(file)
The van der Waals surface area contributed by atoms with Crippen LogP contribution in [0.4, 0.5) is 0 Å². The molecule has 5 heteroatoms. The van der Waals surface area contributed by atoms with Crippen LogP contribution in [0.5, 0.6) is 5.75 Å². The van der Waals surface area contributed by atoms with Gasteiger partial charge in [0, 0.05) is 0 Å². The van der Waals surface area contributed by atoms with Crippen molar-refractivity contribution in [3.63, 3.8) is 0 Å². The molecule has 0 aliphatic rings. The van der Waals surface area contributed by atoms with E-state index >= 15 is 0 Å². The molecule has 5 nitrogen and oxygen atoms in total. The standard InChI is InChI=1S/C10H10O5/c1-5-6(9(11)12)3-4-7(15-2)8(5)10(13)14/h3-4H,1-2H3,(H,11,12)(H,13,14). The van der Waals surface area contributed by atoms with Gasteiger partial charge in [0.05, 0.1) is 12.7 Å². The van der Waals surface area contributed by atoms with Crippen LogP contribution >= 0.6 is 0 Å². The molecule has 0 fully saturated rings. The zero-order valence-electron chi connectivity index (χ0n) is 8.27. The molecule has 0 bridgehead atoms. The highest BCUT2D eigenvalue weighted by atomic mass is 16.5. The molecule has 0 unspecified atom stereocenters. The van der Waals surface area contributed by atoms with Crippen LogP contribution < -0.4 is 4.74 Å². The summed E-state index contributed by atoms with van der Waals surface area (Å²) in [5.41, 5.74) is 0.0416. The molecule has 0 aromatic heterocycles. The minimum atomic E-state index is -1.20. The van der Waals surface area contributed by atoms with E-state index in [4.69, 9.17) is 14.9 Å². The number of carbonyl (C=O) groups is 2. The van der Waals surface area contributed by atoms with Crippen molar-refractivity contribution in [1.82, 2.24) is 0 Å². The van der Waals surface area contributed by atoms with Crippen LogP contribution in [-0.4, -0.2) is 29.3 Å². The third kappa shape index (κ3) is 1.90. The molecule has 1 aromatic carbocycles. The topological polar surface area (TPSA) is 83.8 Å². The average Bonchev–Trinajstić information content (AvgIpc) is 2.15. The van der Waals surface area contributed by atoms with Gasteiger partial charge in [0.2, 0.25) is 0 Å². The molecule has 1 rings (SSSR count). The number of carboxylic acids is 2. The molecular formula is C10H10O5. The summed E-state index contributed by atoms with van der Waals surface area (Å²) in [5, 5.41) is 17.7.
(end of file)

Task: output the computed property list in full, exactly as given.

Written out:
The van der Waals surface area contributed by atoms with Crippen LogP contribution in [0.4, 0.5) is 0 Å². The molecule has 5 heteroatoms. The van der Waals surface area contributed by atoms with Crippen LogP contribution in [0.5, 0.6) is 5.75 Å². The van der Waals surface area contributed by atoms with Gasteiger partial charge in [0, 0.05) is 0 Å². The van der Waals surface area contributed by atoms with Crippen molar-refractivity contribution in [3.63, 3.8) is 0 Å². The molecule has 0 aliphatic rings. The van der Waals surface area contributed by atoms with E-state index >= 15 is 0 Å². The molecule has 5 nitrogen and oxygen atoms in total. The standard InChI is InChI=1S/C10H10O5/c1-5-6(9(11)12)3-4-7(15-2)8(5)10(13)14/h3-4H,1-2H3,(H,11,12)(H,13,14). The van der Waals surface area contributed by atoms with Gasteiger partial charge in [0.05, 0.1) is 12.7 Å². The van der Waals surface area contributed by atoms with Crippen LogP contribution >= 0.6 is 0 Å². The molecule has 0 fully saturated rings. The zero-order valence-electron chi connectivity index (χ0n) is 8.27. The molecule has 0 bridgehead atoms. The highest BCUT2D eigenvalue weighted by atomic mass is 16.5. The molecule has 0 unspecified atom stereocenters. The van der Waals surface area contributed by atoms with Crippen LogP contribution < -0.4 is 4.74 Å². The summed E-state index contributed by atoms with van der Waals surface area (Å²) in [5.41, 5.74) is 0.0416. The molecule has 0 aromatic heterocycles. The minimum atomic E-state index is -1.20. The van der Waals surface area contributed by atoms with E-state index in [4.69, 9.17) is 14.9 Å². The number of carbonyl (C=O) groups is 2. The van der Waals surface area contributed by atoms with Crippen molar-refractivity contribution in [1.82, 2.24) is 0 Å². The van der Waals surface area contributed by atoms with Crippen LogP contribution in [-0.4, -0.2) is 29.3 Å². The third kappa shape index (κ3) is 1.90. The molecule has 1 aromatic carbocycles. The topological polar surface area (TPSA) is 83.8 Å². The average Bonchev–Trinajstić information content (AvgIpc) is 2.15. The van der Waals surface area contributed by atoms with Gasteiger partial charge in [0.2, 0.25) is 0 Å². The molecule has 1 rings (SSSR count). The number of carboxylic acids is 2. The molecular formula is C10H10O5. The summed E-state index contributed by atoms with van der Waals surface area (Å²) in [5, 5.41) is 17.7.